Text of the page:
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Automative Recalls/ Takata Airbags
AUTOMOTIVE RECALLS & TAKATA AIRBAGS – WHAT THEY KNEW, WHEN THEY KNEW IT
In 2016, about 90% of Americans who were of driving age owned a vehicle and they drove about 3.22 trillion miles (yes, that’s trillion with a “t”). With so many cars on the road, it can be frightening when you consider that automotive recalls hit an all time high affecting 53.2 million vehicles. If you were injured by a motor vehicle or motor vehicle equipment that was recalled, you may be eligible to make a claim.
WHAT THEY KNEW
Takata airbags has been called “the largest and most complex safety recall in U.S. history” by The National Highway Transportation Safety Administration (NHTSA). These faulty products were put into vehicles made by 19 different automakers from the years 2002-2015. The problem is that these airbags can forcefully deploy causing severe injuries or even death to the driver. They also can cause metal shards to fly throughout the cabin threatening passenger safety. This recall alone is said to affect 37 million vehicles.
Ford Motor Company’s top-of-the-line Super Duty F-Series trucks have recently been put in the spotlight. They were advertised as getting better gas mileage than their other F-Series models while also being marketed as “the cleanest super diesel ever.” However, some experts are citing that these specialty trucks are giving off emissions as much as 50 times the legal limit for nitrogen oxide pollutants and suspect that the on-board diagnostic software is deliberating showing false results.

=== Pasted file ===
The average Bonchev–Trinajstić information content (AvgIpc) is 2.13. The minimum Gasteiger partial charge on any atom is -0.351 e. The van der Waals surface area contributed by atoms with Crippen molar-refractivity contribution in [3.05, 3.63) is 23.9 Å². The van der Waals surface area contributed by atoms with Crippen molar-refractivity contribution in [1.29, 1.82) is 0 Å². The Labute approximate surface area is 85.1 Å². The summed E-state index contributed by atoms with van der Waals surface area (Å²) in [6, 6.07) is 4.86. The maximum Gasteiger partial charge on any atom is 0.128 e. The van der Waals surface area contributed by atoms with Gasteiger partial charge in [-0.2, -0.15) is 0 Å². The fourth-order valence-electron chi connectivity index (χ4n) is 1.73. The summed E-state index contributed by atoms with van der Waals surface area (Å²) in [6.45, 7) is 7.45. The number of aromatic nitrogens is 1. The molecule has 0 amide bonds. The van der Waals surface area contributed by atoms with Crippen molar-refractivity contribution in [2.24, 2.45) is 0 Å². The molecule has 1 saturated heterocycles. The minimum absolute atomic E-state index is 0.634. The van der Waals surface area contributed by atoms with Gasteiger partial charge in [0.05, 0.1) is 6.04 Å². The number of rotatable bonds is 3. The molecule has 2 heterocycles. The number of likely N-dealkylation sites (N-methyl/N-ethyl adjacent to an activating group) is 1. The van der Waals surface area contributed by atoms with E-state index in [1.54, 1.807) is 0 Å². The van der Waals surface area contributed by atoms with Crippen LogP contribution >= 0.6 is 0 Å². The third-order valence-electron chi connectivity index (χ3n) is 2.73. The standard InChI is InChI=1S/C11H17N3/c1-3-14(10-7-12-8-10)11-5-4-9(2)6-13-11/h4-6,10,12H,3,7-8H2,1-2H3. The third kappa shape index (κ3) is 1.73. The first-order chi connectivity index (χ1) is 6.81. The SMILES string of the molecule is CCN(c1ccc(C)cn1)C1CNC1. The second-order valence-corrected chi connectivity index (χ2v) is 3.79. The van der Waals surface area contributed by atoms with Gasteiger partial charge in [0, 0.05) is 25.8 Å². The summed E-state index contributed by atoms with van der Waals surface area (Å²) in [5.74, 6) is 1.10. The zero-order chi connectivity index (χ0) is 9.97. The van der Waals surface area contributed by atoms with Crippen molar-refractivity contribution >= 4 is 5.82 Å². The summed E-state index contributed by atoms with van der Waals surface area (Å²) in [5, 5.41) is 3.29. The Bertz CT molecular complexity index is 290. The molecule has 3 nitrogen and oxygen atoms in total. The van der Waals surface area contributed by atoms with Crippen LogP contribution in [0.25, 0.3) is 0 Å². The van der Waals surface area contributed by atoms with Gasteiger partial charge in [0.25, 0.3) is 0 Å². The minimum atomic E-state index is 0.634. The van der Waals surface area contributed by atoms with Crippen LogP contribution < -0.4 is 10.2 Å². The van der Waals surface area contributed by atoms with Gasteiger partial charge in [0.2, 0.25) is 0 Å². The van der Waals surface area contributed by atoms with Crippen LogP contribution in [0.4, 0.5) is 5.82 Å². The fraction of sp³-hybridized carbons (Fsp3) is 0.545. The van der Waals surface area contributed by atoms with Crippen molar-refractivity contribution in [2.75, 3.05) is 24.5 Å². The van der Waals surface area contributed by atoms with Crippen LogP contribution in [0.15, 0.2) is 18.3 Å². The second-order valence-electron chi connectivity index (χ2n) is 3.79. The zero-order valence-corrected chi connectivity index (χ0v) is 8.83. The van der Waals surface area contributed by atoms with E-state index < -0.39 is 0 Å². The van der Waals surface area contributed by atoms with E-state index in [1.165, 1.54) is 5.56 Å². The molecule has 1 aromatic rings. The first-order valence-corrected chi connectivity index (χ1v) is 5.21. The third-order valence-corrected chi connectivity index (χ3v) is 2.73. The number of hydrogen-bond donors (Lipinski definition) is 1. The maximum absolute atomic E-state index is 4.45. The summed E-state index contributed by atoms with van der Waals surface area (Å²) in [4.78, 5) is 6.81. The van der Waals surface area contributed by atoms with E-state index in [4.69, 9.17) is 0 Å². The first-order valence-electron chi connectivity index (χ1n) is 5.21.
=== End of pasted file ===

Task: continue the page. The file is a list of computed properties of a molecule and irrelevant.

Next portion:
Honda Odyssey minivans are some of the most popular family vehicles on the market. However, vans that were made between 2002-2017 have second row outboard seats that may not securely latch. If the vehicle brakes quickly, these seats may tip forward causing passenger injuries.
Hyundai is recalling over a million of their cars due to vehicle malfunctions. 2011-2014 Sonatas and 2011-2015 Sonata Hybrids have front seat belts that could detach from the seat belt anchor during a collision. 2013-2014 Sonata and Santa Fe Sport models have been reported to have a seized engine on the road due to limited oil delivery to the connecting rod bearings.
(These are just a sampling of the many recent vehicle recalls that are in the news. You can visit the NHTSA’s website for a list of current vehicle recalls.)
WHEN THEY KNEW
Recalls are usually necessary in two situations: either the motor vehicle or its equipment (including tires) does not comply with a Federal Motor Vehicle Safety Standard or if there is a safety-related defect in the vehicle or equipment. The United States Code for Motor Vehicle Safety (Title 49, Chapter 301) defines motor vehicle safety as “the performance of a motor vehicle or motor vehicle equipment in a way that protects the public against unreasonable risk of accidents occurring because of the design, construction, or performance of a motor vehicle, and against unreasonable risk of death or injury in an accident, and includes nonoperational safety of a motor vehicle.”